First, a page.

Beckwith’s anti-LGBTQ state organization, Massachusetts Family Institute (MFI), is associated with several extreme anti-LGBTQ groups at the national level: It is a state ally of the Family Policy Alliance, and it is also partnered with Focus on the Family, Family Research Council, and Alliance Defending Freedom.

    MFI has opposed the existing trans-inclusive law since it was first introduced in 2016. Within weeks of the bill becoming law, the group launched its “Keep Massachusetts Safe” campaign to garner signatures for the ballot referendum that seeks to repeal the law.

  • Media should stop treating Brett Kavanaugh’s confirmation as inevitable

    Activists and concerned citizens are fired up and engaged in the fight against Kavanaugh

    Blog ››› ››› SHARON KANN & MILES LE


    Melissa Joskow / Media Matters

    Ever since President Donald Trump nominated Brett Kavanaugh to fill retiring Anthony Kennedy’s Supreme Court seat, media outlets have continually downplayed the energy and activism of those working to oppose this far-right nominee’s confirmation, treating it as a fait accompli.

    Trump announced Kavanaugh’s nomination on July 9, 2018, a week and a half after Justice Anthony Kennedy disclosed that he would be retiring from the Supreme Court (he officially retired July 31). Despite Kavanaugh’s record as “an uncommonly partisan judge” with troubling views on the environment, labor, LGBTQ discrimination, abortion rights, gun safety, immigration, and more, many media figures portrayed him as a centrist pick who is “within the broad mainstream” and “not as far right” as other options Trump considered.

    In addition, many outlets have treated his confirmation as inevitable. For example, The Washington Post and The New York Times argued that activists weren’t engaged in the fight to stop Kavanaugh. As the Post wrote, “Democrats have all but acknowledged that they are unable to stop the Senate from confirming Trump nominee Brett M. Kavanaugh for the Supreme Court this fall,” while the Times blamed everything from upcoming midterm elections to activists’ inability to compete with “an almost daily barrage of other Trump administration actions” for the perceived lack of energy. New York magazine similarly argued that “the resistance to Kavanaugh has remained on a low flame, failing to boil over into the righteous fury that characterized the battle over Obamacare repeal last summer.”

    However, as Rewire.News’ Katelyn Burns reported, “Brett Kavanaugh’s ascension to the U.S. Supreme Court is not inevitable.” Dawn Laguens, executive vice president of Planned Parenthood Action Fund told Burns, “A veneer of inevitability has been the actual strategy that the people backing Kavanaugh have used,” but activists are “countering that and saying, ‘No way.'” HuffPost guest writer Robert Creamer similarly argued that treating Kavanaugh’s nomination as inevitable “plays right into the hands of Senate Majority Leader Mitch McConnell, who hopes to create a self-fulfilling prophecy.” Creamer pointed to Kavanaugh’s extremely narrow path to confirmation -- with Republicans having “a tiny effective majority of 50 to 49 in the Senate” -- as well as his incredibly low approval numbers, and the “unprecedented nationwide campaign to resist” his confirmation, as evidence that the fight against Kavanaugh is far from over. As Teen Vogue columnist Lauren Duca wrote: “When you subscribe to the myth of inevitability, you confirm it as reality, and for anyone who gives a sh*t about equality and/or democracy, that is simply not an option.”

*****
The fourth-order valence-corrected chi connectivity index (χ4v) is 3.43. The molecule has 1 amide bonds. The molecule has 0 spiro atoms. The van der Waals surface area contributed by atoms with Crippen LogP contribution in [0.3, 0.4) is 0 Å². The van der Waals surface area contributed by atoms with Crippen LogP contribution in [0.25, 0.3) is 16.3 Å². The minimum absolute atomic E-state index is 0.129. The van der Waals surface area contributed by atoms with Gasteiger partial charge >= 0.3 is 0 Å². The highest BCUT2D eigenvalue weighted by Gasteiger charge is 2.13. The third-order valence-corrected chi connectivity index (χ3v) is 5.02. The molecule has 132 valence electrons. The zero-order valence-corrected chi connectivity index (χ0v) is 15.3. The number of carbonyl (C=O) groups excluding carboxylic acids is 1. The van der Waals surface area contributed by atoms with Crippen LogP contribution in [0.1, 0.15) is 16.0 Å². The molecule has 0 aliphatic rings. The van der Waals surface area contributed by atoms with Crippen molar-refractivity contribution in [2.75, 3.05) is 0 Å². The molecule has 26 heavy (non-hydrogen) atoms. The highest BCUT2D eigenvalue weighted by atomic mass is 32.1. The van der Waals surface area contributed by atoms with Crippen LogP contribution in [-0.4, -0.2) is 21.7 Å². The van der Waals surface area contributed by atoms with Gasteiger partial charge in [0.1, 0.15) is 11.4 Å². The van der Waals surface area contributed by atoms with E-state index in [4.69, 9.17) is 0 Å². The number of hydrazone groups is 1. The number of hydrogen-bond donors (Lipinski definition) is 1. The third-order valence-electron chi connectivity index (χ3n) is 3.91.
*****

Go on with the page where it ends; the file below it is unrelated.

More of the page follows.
Outlets may not be reporting on the vast amount of activist energy against Kavanaugh, but people are fired up and making their feelings known:

    Kavanaugh's confirmation isn't inevitable -- he's got the lowest approval ratings of any Supreme Court nominee in decades, in addition to an extreme record on a number of consequential topics. The hearings to confirm Kavanaugh start soon. And media shouldn’t erase or ignore the very real opposition to his confirmation that’s on display across the country.

  • The Supreme Court just enabled fake health clinics to lie to patients

    Right-wing media are calling it a "win" for the First Amendment

    ››› ››› JULIE TULBERT & SHARON KANN

    On June 26, the Supreme Court decided National Institute of Family and Life Advocates (NIFLA) v. Becerra in favor of a network of fake health clinics. Right-wing media and anti-abortion organizations framed the decision as a “win” for the First Amendment, but those outlets (and even some more mainstream ones) ignored that these clinics are harmful and actively deceive people seeking abortions.

  • Must-read pieces about how anti-choice fake clinics manipulate pregnant people

    The Supreme Court "held that part of California's crisis pregnancy center disclosure law is unconstitutional and that another part is likely unconstitutional."

    ››› ››› JULIE TULBERT